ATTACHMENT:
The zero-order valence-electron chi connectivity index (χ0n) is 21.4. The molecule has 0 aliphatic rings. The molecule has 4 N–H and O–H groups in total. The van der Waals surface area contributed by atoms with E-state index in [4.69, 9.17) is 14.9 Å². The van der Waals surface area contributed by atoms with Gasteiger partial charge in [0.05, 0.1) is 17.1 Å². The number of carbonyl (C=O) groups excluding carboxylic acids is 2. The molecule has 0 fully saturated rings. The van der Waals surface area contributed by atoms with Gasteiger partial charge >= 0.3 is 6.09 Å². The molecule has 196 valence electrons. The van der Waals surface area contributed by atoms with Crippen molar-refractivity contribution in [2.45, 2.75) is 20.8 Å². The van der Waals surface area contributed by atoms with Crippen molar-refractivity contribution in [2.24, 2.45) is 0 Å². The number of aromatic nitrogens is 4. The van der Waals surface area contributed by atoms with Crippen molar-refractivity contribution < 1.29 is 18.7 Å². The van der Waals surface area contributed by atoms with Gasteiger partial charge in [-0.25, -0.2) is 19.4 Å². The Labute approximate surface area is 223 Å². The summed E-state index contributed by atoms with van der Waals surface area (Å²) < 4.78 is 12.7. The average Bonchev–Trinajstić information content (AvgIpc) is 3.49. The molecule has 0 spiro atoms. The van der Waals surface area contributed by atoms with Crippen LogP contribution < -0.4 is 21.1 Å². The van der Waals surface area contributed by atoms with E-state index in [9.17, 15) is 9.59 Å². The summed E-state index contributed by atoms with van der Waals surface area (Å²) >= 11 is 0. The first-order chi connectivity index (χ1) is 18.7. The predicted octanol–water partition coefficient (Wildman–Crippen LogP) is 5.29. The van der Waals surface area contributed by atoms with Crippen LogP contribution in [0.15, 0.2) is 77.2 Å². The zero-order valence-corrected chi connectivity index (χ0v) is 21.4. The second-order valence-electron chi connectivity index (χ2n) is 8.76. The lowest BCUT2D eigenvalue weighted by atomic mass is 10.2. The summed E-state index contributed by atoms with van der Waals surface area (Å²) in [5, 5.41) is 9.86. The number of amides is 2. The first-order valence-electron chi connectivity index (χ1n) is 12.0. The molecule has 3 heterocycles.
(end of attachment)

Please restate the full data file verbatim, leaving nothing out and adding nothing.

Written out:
The zero-order valence-electron chi connectivity index (χ0n) is 21.4. The molecule has 0 aliphatic rings. The molecule has 4 N–H and O–H groups in total. The van der Waals surface area contributed by atoms with E-state index in [4.69, 9.17) is 14.9 Å². The van der Waals surface area contributed by atoms with Gasteiger partial charge in [0.05, 0.1) is 17.1 Å². The number of carbonyl (C=O) groups excluding carboxylic acids is 2. The molecule has 0 fully saturated rings. The van der Waals surface area contributed by atoms with Gasteiger partial charge >= 0.3 is 6.09 Å². The molecule has 196 valence electrons. The van der Waals surface area contributed by atoms with Crippen molar-refractivity contribution in [2.45, 2.75) is 20.8 Å². The van der Waals surface area contributed by atoms with Crippen molar-refractivity contribution in [2.24, 2.45) is 0 Å². The number of aromatic nitrogens is 4. The van der Waals surface area contributed by atoms with Crippen molar-refractivity contribution < 1.29 is 18.7 Å². The van der Waals surface area contributed by atoms with Gasteiger partial charge in [-0.25, -0.2) is 19.4 Å². The Labute approximate surface area is 223 Å². The summed E-state index contributed by atoms with van der Waals surface area (Å²) < 4.78 is 12.7. The average Bonchev–Trinajstić information content (AvgIpc) is 3.49. The molecule has 0 spiro atoms. The van der Waals surface area contributed by atoms with Crippen LogP contribution < -0.4 is 21.1 Å². The van der Waals surface area contributed by atoms with E-state index in [9.17, 15) is 9.59 Å². The summed E-state index contributed by atoms with van der Waals surface area (Å²) >= 11 is 0. The first-order chi connectivity index (χ1) is 18.7. The predicted octanol–water partition coefficient (Wildman–Crippen LogP) is 5.29. The van der Waals surface area contributed by atoms with Crippen LogP contribution in [0.15, 0.2) is 77.2 Å². The zero-order valence-corrected chi connectivity index (χ0v) is 21.4. The second-order valence-electron chi connectivity index (χ2n) is 8.76. The lowest BCUT2D eigenvalue weighted by atomic mass is 10.2. The summed E-state index contributed by atoms with van der Waals surface area (Å²) in [5, 5.41) is 9.86. The number of amides is 2. The first-order valence-electron chi connectivity index (χ1n) is 12.0. The molecule has 3 heterocycles.